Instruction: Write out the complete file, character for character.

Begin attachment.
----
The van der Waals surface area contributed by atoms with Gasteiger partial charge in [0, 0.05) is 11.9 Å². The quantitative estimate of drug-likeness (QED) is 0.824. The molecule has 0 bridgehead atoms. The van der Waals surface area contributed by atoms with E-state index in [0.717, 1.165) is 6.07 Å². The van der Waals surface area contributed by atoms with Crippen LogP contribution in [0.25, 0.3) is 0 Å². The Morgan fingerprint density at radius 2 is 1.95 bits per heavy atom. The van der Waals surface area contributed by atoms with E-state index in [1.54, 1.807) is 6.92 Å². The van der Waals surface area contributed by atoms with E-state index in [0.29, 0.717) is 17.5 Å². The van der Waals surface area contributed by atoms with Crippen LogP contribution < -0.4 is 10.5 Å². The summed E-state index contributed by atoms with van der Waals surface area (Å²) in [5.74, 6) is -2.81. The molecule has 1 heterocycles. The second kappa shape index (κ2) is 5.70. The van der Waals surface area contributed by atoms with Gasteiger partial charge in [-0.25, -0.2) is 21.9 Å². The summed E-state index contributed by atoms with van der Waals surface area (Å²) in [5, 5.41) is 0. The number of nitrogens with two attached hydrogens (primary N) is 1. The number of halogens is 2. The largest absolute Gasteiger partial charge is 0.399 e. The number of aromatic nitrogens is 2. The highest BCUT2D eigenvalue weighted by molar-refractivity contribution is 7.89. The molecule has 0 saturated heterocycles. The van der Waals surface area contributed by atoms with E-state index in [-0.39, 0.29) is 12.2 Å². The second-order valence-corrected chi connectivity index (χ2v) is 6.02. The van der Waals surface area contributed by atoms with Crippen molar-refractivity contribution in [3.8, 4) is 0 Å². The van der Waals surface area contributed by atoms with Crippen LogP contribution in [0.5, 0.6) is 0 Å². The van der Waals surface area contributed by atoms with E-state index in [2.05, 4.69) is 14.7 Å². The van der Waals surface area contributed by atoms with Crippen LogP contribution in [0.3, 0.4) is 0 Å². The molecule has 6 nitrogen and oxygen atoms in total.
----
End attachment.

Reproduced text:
The van der Waals surface area contributed by atoms with Gasteiger partial charge in [0, 0.05) is 11.9 Å². The quantitative estimate of drug-likeness (QED) is 0.824. The molecule has 0 bridgehead atoms. The van der Waals surface area contributed by atoms with E-state index in [0.717, 1.165) is 6.07 Å². The van der Waals surface area contributed by atoms with Crippen LogP contribution in [0.25, 0.3) is 0 Å². The Morgan fingerprint density at radius 2 is 1.95 bits per heavy atom. The van der Waals surface area contributed by atoms with E-state index in [1.54, 1.807) is 6.92 Å². The van der Waals surface area contributed by atoms with E-state index in [0.29, 0.717) is 17.5 Å². The van der Waals surface area contributed by atoms with Crippen LogP contribution < -0.4 is 10.5 Å². The summed E-state index contributed by atoms with van der Waals surface area (Å²) in [5.74, 6) is -2.81. The molecule has 1 heterocycles. The second kappa shape index (κ2) is 5.70. The van der Waals surface area contributed by atoms with Gasteiger partial charge in [-0.25, -0.2) is 21.9 Å². The summed E-state index contributed by atoms with van der Waals surface area (Å²) in [5, 5.41) is 0. The number of nitrogens with two attached hydrogens (primary N) is 1. The number of halogens is 2. The largest absolute Gasteiger partial charge is 0.399 e. The number of aromatic nitrogens is 2. The highest BCUT2D eigenvalue weighted by molar-refractivity contribution is 7.89. The molecule has 0 saturated heterocycles. The van der Waals surface area contributed by atoms with E-state index in [-0.39, 0.29) is 12.2 Å². The second-order valence-corrected chi connectivity index (χ2v) is 6.02. The van der Waals surface area contributed by atoms with Crippen molar-refractivity contribution in [3.8, 4) is 0 Å². The van der Waals surface area contributed by atoms with Crippen LogP contribution in [0.5, 0.6) is 0 Å². The van der Waals surface area contributed by atoms with E-state index in [2.05, 4.69) is 14.7 Å². The van der Waals surface area contributed by atoms with Crippen LogP contribution in [0.3, 0.4) is 0 Å². The molecule has 6 nitrogen and oxygen atoms in total.